Hold Your Phone: New York Times Publishes MRC Letter to the Editor On Bias
MRC's Christian Robey suggested a letter to the editor on Monday for David Carr's strange column attacking MRC's letter attacking the media for rigging this presidential election by hounding Romney and protecting Obama. Carr wrote Brent Bozell assembled "conservative royalty" to attack "ostensibly tendentious coverage."
Some of us were skeptical that a liberal newspaper would deign to publish a letter from an organization that critiques the media on a daily basis. Every blog post here is a bit of a letter to the editor (or executive producer). But with this advice, Brent Bozell allowed me to draft a letter and we sent it along, and we received notification that they were interested in publishing it. It appears near the bottom of the editorial page Thursday on page A26. The headline is simply "Bias In The Media":
TO THE EDITOR:
Re “Tired Cries of Bias Don’t Help Romney,” by David Carr (The Media Equation column, Oct. 1):
Any conservative American would be pleased that in his attempt to dismiss the overwhelming pro-Obama bias in the national media, David Carr would allow the notion, “It’s not as if everyone who believes there is a liberal bias needs to be fitted for a tinfoil helmet.”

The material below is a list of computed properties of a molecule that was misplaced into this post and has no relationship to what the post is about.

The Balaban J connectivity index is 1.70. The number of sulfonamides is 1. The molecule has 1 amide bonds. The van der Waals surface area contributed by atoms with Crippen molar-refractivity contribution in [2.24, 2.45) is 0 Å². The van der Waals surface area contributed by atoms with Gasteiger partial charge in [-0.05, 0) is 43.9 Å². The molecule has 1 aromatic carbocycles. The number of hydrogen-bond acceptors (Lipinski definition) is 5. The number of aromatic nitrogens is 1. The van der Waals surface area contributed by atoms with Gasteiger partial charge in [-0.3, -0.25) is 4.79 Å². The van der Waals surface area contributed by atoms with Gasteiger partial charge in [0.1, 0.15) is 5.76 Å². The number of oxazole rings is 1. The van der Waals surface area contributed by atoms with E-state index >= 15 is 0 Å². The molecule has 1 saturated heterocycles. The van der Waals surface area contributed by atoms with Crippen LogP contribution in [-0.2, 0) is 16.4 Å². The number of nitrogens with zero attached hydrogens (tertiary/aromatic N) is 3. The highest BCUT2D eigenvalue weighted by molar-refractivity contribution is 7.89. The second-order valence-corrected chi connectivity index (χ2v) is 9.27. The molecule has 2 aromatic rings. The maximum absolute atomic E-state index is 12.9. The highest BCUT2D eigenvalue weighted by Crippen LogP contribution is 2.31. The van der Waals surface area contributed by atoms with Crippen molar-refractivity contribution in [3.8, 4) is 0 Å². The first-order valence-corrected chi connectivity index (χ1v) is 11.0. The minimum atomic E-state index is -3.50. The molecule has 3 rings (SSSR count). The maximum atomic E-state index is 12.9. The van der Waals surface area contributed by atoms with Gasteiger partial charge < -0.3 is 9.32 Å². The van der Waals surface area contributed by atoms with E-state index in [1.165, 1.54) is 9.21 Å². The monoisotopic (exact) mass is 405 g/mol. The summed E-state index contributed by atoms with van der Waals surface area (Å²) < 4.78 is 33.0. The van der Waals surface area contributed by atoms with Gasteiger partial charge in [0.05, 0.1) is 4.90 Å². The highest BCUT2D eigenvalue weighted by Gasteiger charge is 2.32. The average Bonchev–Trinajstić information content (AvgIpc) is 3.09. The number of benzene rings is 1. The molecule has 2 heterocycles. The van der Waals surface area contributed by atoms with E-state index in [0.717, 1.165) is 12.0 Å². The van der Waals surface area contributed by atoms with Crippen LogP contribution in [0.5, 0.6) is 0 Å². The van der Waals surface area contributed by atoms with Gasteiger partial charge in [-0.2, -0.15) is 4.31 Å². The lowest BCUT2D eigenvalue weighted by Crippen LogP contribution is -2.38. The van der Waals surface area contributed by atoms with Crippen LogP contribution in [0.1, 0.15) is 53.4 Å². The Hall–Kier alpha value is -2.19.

But Mr. Carr made no serious attempt to suggest that the “legacy media” have been fair and balanced in political coverage. He argued only that they no longer have a “death grip” on public opinion. After all, he would be taking on the previous public editor of The Times, who found that a liberal “worldview virtually bleeds through the fabric of The Times.” Instead, Mr. Carr tries to claim that since the competition at The Wall Street Journal has a larger circulation, there is somehow no liberal bias to protest.
Mr. Carr seems to be drawing a vicious circle around this “legacy media.” Their obnoxious level of bias drives away readers and viewers by the thousands. Then when conservatives call them out for this aggressive tilt to the left, journalists use their increasing unpopularity to claim that there’s no bias worth mentioning. That’s an impressive tap dance, but media consumers are not persuaded.
Director of Media Analysis
Media Research Center
Alexandria, Va., Oct. 2, 2012